Yes, the papers mourned the death of Dr. Leonard “Bones” McCoy from Star Trek–but it’s interesting to think of how else DeForest Kelley’s obituaries might have read. Everybody was bummed out when the amiable character actor passed away 14 years ago. He always seemed the least petty of the original Star Trek cast. Fans loved his convention appearances, and a lot of people assumed that he was the guy who kept the cast together while they kept reuniting through the ’80s. But the fun fact is that DeForest Kelley could’ve never been cast as “Bones” McCoy and still claimed an impressive career.
DeForest Kelley had a real intensity as a younger man. That got him cast in plenty of offbeat roles. His first movie was the starring role in the surreal 1947 noir cheapie Fear in the Night. He plays a bank teller who can’t separate his violent dreams from reality. Kelley then concentrated on television until scoring a small role in the very cool 1955 crime thriller House of Bamboo. That appearance helped DeForest get perfectly cast in a series of weird westerns.
You can catch him doing memorable work in movies like Tension at Table Rock (1956), Gunfight at the O.K. Corral (1957), and the totally amazing Warlock (1959). He was also a regular in the small-screen westerns that were keeping folks glued to their couches at home. You can be sure that Quentin Tarantino was really bummed out that he couldn’t cast DeForest Kelley amongst the plentiful cameos in Django Unchained.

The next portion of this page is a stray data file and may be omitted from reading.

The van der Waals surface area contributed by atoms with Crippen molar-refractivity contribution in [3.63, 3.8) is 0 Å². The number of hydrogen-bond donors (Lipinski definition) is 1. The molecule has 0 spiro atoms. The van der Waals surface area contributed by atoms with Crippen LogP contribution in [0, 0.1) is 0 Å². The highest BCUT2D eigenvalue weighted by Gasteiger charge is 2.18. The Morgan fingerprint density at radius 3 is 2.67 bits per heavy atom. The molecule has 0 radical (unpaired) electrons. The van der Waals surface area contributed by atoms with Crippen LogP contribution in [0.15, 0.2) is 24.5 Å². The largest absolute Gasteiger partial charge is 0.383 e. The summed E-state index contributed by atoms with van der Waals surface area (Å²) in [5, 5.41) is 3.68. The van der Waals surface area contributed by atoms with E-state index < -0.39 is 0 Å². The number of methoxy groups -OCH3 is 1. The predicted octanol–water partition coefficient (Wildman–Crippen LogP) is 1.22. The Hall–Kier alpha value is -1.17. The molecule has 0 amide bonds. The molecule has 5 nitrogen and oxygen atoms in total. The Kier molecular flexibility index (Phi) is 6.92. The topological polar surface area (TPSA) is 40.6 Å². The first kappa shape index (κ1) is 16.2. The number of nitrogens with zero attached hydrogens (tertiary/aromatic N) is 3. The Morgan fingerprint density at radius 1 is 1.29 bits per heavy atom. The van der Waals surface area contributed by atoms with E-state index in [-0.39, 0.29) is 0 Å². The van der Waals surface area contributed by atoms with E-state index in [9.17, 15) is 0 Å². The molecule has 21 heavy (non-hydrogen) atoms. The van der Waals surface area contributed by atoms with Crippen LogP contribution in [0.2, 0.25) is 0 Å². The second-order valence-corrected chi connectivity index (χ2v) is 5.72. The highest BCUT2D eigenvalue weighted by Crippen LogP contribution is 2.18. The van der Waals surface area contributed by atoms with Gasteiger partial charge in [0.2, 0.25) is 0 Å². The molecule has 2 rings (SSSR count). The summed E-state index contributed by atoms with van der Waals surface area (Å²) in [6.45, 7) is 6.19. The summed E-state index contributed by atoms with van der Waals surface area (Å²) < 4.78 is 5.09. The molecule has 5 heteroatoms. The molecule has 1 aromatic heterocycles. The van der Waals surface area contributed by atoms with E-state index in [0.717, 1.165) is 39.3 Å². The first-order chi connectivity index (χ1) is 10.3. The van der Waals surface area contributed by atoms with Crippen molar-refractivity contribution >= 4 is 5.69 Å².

And then along came Star Trek. Kelley did a few roles after that series, but nothing of note. He also made the unfortunate choice of joining other veteran western stars in 1972’s Night of the Lepus–which is about a giant rabbit invasion. Things worked out by the end of the ’70s, of course, and DeForest Kelley had a pretty good life. He sure had a great attitude about his weird career. And while we should probably showcase one of his weird western roles, we’re going to salute the man with a Star Trek moment. Here he is reminiscing about his favorite fan mail…